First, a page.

• In addition to other treatments, support braces can be very helpful in temporarily aiding posture correction. Braces can help to straighten the back and serve as a great reminder for the perfect posture, however, they are not a cure for poor posture. You need to practice without braces to be able to maintain the posture at all times.
  • Spinal compression may also be treated using inversion therapy (involves hanging upside down) that reduces the tension in the vertebrae by relaxing surrounding muscles and ligaments.
Although widely debated, this mode of treatment has many takers as well. Please seek medical advice before inversion therapy as it is not recommended for everyone, especially not for patients with heart disease or other serious illnesses.
  • Laser surgery is also a minimally invasive treatment option. In extreme cases, where the cervical damage is profound with a possible risk of paralysis (typically in trauma cases), surgical spinal decompression may be resorted to.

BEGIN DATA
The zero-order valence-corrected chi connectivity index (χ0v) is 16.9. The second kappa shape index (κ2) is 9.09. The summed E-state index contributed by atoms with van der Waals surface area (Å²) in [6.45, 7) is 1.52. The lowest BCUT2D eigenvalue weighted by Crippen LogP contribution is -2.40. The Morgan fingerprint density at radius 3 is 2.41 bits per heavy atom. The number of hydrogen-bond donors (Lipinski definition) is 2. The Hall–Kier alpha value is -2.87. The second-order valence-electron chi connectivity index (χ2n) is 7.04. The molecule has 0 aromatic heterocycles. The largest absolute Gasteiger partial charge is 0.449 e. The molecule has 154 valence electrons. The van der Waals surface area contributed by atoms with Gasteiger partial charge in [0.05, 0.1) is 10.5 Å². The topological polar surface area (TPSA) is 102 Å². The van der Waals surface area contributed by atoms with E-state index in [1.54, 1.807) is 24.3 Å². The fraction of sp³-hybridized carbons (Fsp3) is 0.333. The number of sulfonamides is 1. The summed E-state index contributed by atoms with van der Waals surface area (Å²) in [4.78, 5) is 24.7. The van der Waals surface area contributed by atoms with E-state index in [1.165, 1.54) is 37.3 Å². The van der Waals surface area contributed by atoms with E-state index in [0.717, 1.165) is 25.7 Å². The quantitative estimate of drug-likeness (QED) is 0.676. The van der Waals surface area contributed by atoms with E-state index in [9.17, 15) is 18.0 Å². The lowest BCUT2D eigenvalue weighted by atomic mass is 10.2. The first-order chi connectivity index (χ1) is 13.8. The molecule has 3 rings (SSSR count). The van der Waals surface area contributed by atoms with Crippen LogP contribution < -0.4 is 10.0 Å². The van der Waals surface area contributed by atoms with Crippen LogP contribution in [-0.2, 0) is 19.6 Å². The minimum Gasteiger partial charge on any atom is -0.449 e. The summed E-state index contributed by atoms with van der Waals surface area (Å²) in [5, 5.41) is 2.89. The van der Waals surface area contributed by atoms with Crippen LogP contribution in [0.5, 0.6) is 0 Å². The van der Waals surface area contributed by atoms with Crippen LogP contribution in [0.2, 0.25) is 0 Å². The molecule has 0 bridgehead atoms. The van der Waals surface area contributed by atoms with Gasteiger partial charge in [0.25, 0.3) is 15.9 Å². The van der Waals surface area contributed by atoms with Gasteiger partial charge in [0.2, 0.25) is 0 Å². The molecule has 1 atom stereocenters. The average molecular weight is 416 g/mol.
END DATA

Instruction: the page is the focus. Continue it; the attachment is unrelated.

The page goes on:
FHP is a potentially serious condition as the leaning head can put an extra load of up to 30 pounds on your neck. The effects propagate from the neck muscles and vertebrae, perpetuating a domino effect down the entire spine and surrounding organs.
If diagnosed early, by means of a simple self-examination and conscious observation, a few simple changes in your lifestyle, more specifically your posture, then it can help to counteract the potentially harmful effects of FHP.
Do these exercises (sitting upright, chin gliding and simple stretching) on a daily basis and you will soon notice the positive changes. With a little patience and perhaps some help from massage therapists and chiropractors, you may be able to permanently achieve and maintain the correct posture.
Disclaimer: The material provided on this site is for educational purposes only and any exercises and recommendations are not intended to replace the advice of your physician. We encourage you to seek advice from a competent health care professional with regard to your particular condition.